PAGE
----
05/22/2013 03:14 pm ET Updated Jul 22, 2013

What Obama Should Not Say on Thursday

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On Thursday, President Obama will deliver a major address on U.S. counterterrorism policy, touching on his now years-old pledge to close Guantánamo, among other prominent issues. His speech comes as the men held at that infamous prison for over a decade, including many of the men my students and I represent, have passed the hundred-day milestone of a hunger strike, protesting their indefinite imprisonment without fair process. It also follows on the heels of a White House press conference three weeks ago when Obama answered questions about the hunger strike. For Thursday's speech to hold any real significance, it cannot repeat the platitudes that Obama voiced in his recent press conference.

Indeed, when Obama was finally forced to address the Guantánamo hunger strike during that press conference on April 30, he reiterated his 2008 campaign promise to close the prison, lamented congressionally-imposed obstacles and pledged to explore administrative options like appointing an official to take charge of the process and expediting the Periodic Review Boards that would consider whether some of the remaining prisoners should be released. Along the way, he stated that Guantánamo is "not necessary to keep America safe," that it is "expensive" and "inefficient" and that it is "a recruitment tool."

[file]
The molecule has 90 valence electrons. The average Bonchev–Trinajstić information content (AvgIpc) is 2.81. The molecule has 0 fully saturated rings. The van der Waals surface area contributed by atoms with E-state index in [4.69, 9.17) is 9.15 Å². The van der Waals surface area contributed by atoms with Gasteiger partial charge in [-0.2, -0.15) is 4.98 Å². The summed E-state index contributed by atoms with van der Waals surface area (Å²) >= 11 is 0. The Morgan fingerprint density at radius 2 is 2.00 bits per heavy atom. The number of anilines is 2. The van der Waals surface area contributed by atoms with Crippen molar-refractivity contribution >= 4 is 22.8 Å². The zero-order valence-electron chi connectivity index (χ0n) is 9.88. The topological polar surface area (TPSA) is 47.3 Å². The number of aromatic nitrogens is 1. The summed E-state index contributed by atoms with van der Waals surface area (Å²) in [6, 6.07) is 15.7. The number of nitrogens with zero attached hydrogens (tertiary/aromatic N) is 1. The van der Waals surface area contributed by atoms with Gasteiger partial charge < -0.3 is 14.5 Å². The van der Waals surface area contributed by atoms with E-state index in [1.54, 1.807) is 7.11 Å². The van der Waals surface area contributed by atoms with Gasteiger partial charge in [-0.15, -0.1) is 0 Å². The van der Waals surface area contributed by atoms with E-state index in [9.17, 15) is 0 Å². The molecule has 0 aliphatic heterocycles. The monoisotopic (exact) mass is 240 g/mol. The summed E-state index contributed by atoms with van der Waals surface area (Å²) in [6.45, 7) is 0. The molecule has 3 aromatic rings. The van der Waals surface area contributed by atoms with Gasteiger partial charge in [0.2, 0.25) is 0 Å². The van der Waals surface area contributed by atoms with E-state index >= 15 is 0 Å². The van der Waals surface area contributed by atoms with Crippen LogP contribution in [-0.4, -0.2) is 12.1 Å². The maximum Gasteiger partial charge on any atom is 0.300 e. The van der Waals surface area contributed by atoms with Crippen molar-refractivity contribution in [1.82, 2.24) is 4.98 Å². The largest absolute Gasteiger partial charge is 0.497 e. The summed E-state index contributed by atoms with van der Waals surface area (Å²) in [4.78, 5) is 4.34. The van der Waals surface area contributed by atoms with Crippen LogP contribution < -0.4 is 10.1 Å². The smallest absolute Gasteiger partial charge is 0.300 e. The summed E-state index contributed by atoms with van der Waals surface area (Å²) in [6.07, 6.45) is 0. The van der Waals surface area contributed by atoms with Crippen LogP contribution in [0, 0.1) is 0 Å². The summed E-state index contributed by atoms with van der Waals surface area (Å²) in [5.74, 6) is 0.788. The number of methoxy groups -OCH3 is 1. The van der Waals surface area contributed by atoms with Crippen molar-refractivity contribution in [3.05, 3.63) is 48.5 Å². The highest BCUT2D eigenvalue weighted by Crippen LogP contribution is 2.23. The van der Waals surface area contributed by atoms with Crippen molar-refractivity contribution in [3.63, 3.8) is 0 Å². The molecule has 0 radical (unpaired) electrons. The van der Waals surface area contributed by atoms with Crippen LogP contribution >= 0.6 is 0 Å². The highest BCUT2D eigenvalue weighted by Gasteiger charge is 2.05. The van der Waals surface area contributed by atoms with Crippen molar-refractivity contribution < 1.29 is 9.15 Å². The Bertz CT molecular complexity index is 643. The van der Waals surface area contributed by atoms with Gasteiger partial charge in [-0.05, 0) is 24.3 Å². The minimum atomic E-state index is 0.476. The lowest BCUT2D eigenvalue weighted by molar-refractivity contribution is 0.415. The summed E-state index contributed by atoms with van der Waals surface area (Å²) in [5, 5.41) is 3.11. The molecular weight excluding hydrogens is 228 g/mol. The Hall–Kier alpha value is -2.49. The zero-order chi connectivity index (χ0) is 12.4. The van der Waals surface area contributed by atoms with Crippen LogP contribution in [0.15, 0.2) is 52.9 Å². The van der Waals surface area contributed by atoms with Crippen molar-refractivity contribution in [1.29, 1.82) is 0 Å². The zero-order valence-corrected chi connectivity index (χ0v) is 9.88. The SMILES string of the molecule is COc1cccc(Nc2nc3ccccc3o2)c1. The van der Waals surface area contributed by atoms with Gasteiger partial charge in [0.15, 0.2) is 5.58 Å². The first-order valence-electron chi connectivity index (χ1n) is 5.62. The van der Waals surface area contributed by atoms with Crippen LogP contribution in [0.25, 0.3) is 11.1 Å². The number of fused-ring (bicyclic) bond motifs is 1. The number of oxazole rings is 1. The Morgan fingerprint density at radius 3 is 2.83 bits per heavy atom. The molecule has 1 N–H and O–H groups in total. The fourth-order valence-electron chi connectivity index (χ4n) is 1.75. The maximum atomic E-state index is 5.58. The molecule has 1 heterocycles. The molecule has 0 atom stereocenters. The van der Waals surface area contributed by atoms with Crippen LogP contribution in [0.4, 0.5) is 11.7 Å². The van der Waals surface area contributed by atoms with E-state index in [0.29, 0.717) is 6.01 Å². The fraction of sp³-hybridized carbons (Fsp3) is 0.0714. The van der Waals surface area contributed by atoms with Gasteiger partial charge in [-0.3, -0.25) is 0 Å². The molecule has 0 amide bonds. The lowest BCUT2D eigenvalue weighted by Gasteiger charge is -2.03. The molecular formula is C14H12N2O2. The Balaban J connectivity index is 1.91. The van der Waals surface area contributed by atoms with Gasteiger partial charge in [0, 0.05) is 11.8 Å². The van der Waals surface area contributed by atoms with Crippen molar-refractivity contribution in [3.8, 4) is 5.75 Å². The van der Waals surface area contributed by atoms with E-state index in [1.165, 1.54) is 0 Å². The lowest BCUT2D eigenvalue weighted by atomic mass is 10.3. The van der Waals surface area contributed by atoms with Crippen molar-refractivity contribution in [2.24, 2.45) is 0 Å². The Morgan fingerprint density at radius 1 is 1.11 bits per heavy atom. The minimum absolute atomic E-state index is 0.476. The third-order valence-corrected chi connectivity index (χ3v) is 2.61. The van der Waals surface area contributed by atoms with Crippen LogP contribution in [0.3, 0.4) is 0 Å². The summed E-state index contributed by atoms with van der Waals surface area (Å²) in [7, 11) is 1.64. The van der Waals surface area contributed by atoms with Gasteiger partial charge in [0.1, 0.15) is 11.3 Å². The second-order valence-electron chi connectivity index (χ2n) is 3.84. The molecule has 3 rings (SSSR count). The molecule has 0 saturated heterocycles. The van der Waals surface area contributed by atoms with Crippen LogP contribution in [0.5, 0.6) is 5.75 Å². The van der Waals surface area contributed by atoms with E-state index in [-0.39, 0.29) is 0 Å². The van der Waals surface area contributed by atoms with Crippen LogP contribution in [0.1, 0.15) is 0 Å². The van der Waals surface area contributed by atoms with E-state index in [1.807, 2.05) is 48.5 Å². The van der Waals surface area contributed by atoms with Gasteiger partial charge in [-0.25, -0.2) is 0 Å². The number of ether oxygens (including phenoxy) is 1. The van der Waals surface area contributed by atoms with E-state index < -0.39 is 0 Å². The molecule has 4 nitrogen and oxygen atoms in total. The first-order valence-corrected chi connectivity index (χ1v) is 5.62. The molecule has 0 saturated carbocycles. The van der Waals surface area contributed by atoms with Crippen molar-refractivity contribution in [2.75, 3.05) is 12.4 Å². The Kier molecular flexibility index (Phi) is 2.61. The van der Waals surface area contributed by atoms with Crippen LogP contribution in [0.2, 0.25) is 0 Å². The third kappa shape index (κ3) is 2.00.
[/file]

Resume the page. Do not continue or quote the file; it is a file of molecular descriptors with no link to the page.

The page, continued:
The lack of vision and resolve in Obama's statements was nothing short of staggering. That Guantánamo offers America's adversaries and even friendly critics fodder is indisputable, as are Obama's other points. But the prison's existence also contravenes basic human values. Imprisoning people without fair process for over a decade is consonant neither with democracy nor with the rule of law. In his years in office, Obama has retreated from the moral argument against Guantánamo. If he is serious about closing the prison and not repeating the errors of the past, then he should reclaim that moral high ground.

Obama also needs to own the problem and stop blaming Congress. Despite the obstacles thrown in his path from the Hill -- obstacles that he signed into law twice instead of vetoing them -- Obama still retains the legal authority to release prisoners by certifying them for transfer or waiving that certification process. He does not need to appoint new officials or initiate additional review mechanisms to exercise that authority. After all, there was an official in charge of closing Guantánamo during Obama's entire first term (until Obama closed that office -- not the prison) and there have already been three other alphabet soup review mechanisms resulting in the approval for release of over half of the present prison population. Those men, including two of my clients, still languish there today.

What is needed to close Guantánamo is a president with the requisite political will, backed by a compelling moral argument. Unless Obama begins to release prisoners soon, the world can only conclude that he lacks the courage of his convictions or that he does not really mean what he has promised repeatedly. The only official ultimately responsible for Guantánamo's enduring existence is Obama himself.